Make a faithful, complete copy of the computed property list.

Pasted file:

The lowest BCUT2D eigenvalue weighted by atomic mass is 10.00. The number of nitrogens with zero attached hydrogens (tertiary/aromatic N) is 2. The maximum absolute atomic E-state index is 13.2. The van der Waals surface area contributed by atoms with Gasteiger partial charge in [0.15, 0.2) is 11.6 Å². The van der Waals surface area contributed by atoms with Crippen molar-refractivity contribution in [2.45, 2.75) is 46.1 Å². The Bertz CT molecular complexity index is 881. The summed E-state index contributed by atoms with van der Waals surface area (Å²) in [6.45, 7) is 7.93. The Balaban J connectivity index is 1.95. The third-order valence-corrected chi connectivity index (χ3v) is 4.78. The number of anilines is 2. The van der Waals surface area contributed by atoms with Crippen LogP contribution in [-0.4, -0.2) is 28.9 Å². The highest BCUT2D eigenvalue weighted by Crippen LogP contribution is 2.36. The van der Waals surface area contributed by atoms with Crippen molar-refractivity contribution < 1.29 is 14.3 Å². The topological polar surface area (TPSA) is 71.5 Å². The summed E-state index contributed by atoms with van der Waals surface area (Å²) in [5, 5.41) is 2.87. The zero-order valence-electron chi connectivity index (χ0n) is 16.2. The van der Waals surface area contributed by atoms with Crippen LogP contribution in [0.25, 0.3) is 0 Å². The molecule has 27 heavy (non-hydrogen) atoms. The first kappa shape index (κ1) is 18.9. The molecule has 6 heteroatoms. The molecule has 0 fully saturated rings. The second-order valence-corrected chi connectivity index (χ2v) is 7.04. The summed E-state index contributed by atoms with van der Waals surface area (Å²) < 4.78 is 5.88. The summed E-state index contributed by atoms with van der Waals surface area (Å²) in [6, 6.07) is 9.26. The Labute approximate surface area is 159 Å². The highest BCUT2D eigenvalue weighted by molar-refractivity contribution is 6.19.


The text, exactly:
The lowest BCUT2D eigenvalue weighted by atomic mass is 10.00. The number of nitrogens with zero attached hydrogens (tertiary/aromatic N) is 2. The maximum absolute atomic E-state index is 13.2. The van der Waals surface area contributed by atoms with Gasteiger partial charge in [0.15, 0.2) is 11.6 Å². The van der Waals surface area contributed by atoms with Crippen molar-refractivity contribution in [2.45, 2.75) is 46.1 Å². The Bertz CT molecular complexity index is 881. The summed E-state index contributed by atoms with van der Waals surface area (Å²) in [6.45, 7) is 7.93. The Balaban J connectivity index is 1.95. The third-order valence-corrected chi connectivity index (χ3v) is 4.78. The number of anilines is 2. The van der Waals surface area contributed by atoms with Crippen LogP contribution in [-0.4, -0.2) is 28.9 Å². The highest BCUT2D eigenvalue weighted by Crippen LogP contribution is 2.36. The van der Waals surface area contributed by atoms with Crippen molar-refractivity contribution < 1.29 is 14.3 Å². The topological polar surface area (TPSA) is 71.5 Å². The summed E-state index contributed by atoms with van der Waals surface area (Å²) in [5, 5.41) is 2.87. The zero-order valence-electron chi connectivity index (χ0n) is 16.2. The van der Waals surface area contributed by atoms with Crippen LogP contribution in [0.25, 0.3) is 0 Å². The molecule has 27 heavy (non-hydrogen) atoms. The first kappa shape index (κ1) is 18.9. The molecule has 6 heteroatoms. The molecule has 0 fully saturated rings. The second-order valence-corrected chi connectivity index (χ2v) is 7.04. The summed E-state index contributed by atoms with van der Waals surface area (Å²) < 4.78 is 5.88. The summed E-state index contributed by atoms with van der Waals surface area (Å²) in [6, 6.07) is 9.26. The Labute approximate surface area is 159 Å². The highest BCUT2D eigenvalue weighted by molar-refractivity contribution is 6.19.